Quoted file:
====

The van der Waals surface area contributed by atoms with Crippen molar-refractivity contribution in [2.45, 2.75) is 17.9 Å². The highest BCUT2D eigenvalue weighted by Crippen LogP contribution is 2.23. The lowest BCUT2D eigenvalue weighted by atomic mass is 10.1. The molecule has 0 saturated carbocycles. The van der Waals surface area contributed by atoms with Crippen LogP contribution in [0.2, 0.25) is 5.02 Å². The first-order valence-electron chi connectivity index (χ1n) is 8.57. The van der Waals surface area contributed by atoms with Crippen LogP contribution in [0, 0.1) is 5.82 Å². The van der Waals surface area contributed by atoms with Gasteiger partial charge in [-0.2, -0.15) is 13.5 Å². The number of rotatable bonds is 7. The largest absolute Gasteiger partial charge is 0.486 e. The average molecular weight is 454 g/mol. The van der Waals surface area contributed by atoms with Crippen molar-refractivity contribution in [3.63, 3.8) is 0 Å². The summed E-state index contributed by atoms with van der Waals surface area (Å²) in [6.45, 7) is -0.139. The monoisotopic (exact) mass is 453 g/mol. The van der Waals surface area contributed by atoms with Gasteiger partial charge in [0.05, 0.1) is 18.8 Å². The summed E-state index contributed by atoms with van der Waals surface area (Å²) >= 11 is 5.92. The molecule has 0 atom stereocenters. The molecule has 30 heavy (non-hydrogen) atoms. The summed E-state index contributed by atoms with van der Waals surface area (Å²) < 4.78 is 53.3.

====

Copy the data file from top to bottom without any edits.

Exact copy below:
The van der Waals surface area contributed by atoms with Crippen molar-refractivity contribution in [2.45, 2.75) is 17.9 Å². The highest BCUT2D eigenvalue weighted by Crippen LogP contribution is 2.23. The lowest BCUT2D eigenvalue weighted by atomic mass is 10.1. The molecule has 0 saturated carbocycles. The van der Waals surface area contributed by atoms with Crippen LogP contribution in [0.2, 0.25) is 5.02 Å². The first-order valence-electron chi connectivity index (χ1n) is 8.57. The van der Waals surface area contributed by atoms with Crippen LogP contribution in [0, 0.1) is 5.82 Å². The van der Waals surface area contributed by atoms with Gasteiger partial charge in [-0.2, -0.15) is 13.5 Å². The number of rotatable bonds is 7. The largest absolute Gasteiger partial charge is 0.486 e. The average molecular weight is 454 g/mol. The van der Waals surface area contributed by atoms with Crippen molar-refractivity contribution in [3.63, 3.8) is 0 Å². The summed E-state index contributed by atoms with van der Waals surface area (Å²) in [6.45, 7) is -0.139. The monoisotopic (exact) mass is 453 g/mol. The van der Waals surface area contributed by atoms with Gasteiger partial charge in [0.05, 0.1) is 18.8 Å². The summed E-state index contributed by atoms with van der Waals surface area (Å²) >= 11 is 5.92. The molecule has 0 atom stereocenters. The molecule has 30 heavy (non-hydrogen) atoms. The summed E-state index contributed by atoms with van der Waals surface area (Å²) < 4.78 is 53.3.